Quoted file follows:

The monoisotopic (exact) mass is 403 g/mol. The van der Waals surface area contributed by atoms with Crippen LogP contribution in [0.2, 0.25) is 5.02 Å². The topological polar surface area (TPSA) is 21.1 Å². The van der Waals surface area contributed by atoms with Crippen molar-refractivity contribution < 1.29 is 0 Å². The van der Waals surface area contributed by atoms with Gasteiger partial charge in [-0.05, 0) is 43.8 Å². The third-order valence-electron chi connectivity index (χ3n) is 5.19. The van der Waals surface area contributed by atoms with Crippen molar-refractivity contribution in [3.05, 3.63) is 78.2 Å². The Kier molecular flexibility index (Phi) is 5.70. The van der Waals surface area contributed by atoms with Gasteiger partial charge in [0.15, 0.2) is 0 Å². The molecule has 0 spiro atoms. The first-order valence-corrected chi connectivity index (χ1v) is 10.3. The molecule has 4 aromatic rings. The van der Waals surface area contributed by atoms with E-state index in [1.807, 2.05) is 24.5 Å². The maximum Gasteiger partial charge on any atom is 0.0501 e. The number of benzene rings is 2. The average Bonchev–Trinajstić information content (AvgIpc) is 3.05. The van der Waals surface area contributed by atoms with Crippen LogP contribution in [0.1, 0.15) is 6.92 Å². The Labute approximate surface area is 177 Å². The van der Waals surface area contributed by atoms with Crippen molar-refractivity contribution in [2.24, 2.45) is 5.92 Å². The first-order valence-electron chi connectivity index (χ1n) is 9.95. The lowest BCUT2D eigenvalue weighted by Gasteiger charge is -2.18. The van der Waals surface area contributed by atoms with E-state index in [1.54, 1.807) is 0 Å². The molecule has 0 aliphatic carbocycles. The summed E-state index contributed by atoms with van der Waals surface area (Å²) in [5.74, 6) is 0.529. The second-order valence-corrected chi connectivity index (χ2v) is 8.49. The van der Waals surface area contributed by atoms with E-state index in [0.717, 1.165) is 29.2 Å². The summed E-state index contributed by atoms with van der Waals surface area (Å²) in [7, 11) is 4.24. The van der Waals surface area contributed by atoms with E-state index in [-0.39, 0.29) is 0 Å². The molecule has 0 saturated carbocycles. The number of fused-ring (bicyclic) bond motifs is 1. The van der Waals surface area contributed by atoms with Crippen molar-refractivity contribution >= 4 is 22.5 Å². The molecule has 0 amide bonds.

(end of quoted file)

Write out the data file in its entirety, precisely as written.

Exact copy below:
The monoisotopic (exact) mass is 403 g/mol. The van der Waals surface area contributed by atoms with Crippen LogP contribution in [0.2, 0.25) is 5.02 Å². The topological polar surface area (TPSA) is 21.1 Å². The van der Waals surface area contributed by atoms with Crippen molar-refractivity contribution < 1.29 is 0 Å². The van der Waals surface area contributed by atoms with Gasteiger partial charge in [-0.05, 0) is 43.8 Å². The third-order valence-electron chi connectivity index (χ3n) is 5.19. The van der Waals surface area contributed by atoms with Crippen molar-refractivity contribution in [3.05, 3.63) is 78.2 Å². The Kier molecular flexibility index (Phi) is 5.70. The van der Waals surface area contributed by atoms with Gasteiger partial charge in [0.15, 0.2) is 0 Å². The molecule has 0 spiro atoms. The first-order valence-corrected chi connectivity index (χ1v) is 10.3. The molecule has 4 aromatic rings. The van der Waals surface area contributed by atoms with E-state index in [1.807, 2.05) is 24.5 Å². The maximum Gasteiger partial charge on any atom is 0.0501 e. The number of benzene rings is 2. The average Bonchev–Trinajstić information content (AvgIpc) is 3.05. The van der Waals surface area contributed by atoms with Crippen LogP contribution in [0.1, 0.15) is 6.92 Å². The Labute approximate surface area is 177 Å². The van der Waals surface area contributed by atoms with Crippen molar-refractivity contribution in [2.24, 2.45) is 5.92 Å². The first-order valence-electron chi connectivity index (χ1n) is 9.95. The lowest BCUT2D eigenvalue weighted by Gasteiger charge is -2.18. The van der Waals surface area contributed by atoms with E-state index in [1.54, 1.807) is 0 Å². The molecule has 0 aliphatic carbocycles. The summed E-state index contributed by atoms with van der Waals surface area (Å²) in [5.74, 6) is 0.529. The second-order valence-corrected chi connectivity index (χ2v) is 8.49. The van der Waals surface area contributed by atoms with E-state index in [0.717, 1.165) is 29.2 Å². The summed E-state index contributed by atoms with van der Waals surface area (Å²) in [7, 11) is 4.24. The van der Waals surface area contributed by atoms with E-state index in [-0.39, 0.29) is 0 Å². The molecule has 0 saturated carbocycles. The number of fused-ring (bicyclic) bond motifs is 1. The van der Waals surface area contributed by atoms with Crippen molar-refractivity contribution >= 4 is 22.5 Å². The molecule has 0 amide bonds.